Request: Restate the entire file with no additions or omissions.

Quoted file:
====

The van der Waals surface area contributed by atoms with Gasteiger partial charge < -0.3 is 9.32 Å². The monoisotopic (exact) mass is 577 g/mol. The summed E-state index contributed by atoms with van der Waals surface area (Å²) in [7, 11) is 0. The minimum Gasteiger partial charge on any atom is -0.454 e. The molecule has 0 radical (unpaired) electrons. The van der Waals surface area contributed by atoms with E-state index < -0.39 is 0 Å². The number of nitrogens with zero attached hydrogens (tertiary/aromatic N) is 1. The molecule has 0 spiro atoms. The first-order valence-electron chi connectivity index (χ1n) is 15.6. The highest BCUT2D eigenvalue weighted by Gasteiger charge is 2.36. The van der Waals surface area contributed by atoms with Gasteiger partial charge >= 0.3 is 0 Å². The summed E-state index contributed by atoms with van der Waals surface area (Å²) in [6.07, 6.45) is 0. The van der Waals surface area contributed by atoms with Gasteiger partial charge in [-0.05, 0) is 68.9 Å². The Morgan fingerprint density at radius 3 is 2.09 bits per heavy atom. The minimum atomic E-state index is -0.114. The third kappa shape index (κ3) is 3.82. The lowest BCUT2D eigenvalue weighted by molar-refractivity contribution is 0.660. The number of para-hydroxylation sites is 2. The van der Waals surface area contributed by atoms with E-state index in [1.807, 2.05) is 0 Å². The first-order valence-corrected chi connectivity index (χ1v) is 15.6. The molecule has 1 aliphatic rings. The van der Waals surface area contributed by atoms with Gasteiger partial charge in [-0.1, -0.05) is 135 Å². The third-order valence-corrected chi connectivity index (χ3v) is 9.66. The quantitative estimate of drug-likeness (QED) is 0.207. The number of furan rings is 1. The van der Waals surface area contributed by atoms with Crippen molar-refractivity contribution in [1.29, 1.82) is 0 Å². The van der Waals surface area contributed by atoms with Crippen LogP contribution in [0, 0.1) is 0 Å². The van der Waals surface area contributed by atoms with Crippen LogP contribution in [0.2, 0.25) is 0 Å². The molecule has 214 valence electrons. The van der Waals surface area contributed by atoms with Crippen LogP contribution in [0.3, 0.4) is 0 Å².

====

The van der Waals surface area contributed by atoms with Gasteiger partial charge < -0.3 is 9.32 Å². The monoisotopic (exact) mass is 577 g/mol. The summed E-state index contributed by atoms with van der Waals surface area (Å²) in [7, 11) is 0. The minimum Gasteiger partial charge on any atom is -0.454 e. The molecule has 0 radical (unpaired) electrons. The van der Waals surface area contributed by atoms with E-state index < -0.39 is 0 Å². The number of nitrogens with zero attached hydrogens (tertiary/aromatic N) is 1. The molecule has 0 spiro atoms. The first-order valence-electron chi connectivity index (χ1n) is 15.6. The highest BCUT2D eigenvalue weighted by Gasteiger charge is 2.36. The van der Waals surface area contributed by atoms with Gasteiger partial charge >= 0.3 is 0 Å². The summed E-state index contributed by atoms with van der Waals surface area (Å²) in [6.07, 6.45) is 0. The van der Waals surface area contributed by atoms with Gasteiger partial charge in [-0.05, 0) is 68.9 Å². The Morgan fingerprint density at radius 3 is 2.09 bits per heavy atom. The minimum atomic E-state index is -0.114. The third kappa shape index (κ3) is 3.82. The lowest BCUT2D eigenvalue weighted by molar-refractivity contribution is 0.660. The number of para-hydroxylation sites is 2. The van der Waals surface area contributed by atoms with E-state index in [1.807, 2.05) is 0 Å². The first-order valence-corrected chi connectivity index (χ1v) is 15.6. The molecule has 1 aliphatic rings. The van der Waals surface area contributed by atoms with Gasteiger partial charge in [-0.1, -0.05) is 135 Å². The third-order valence-corrected chi connectivity index (χ3v) is 9.66. The quantitative estimate of drug-likeness (QED) is 0.207. The number of furan rings is 1. The van der Waals surface area contributed by atoms with Crippen molar-refractivity contribution in [1.29, 1.82) is 0 Å². The van der Waals surface area contributed by atoms with Crippen LogP contribution in [0, 0.1) is 0 Å². The van der Waals surface area contributed by atoms with Crippen LogP contribution in [0.2, 0.25) is 0 Å². The molecule has 214 valence electrons. The van der Waals surface area contributed by atoms with Crippen LogP contribution in [0.3, 0.4) is 0 Å².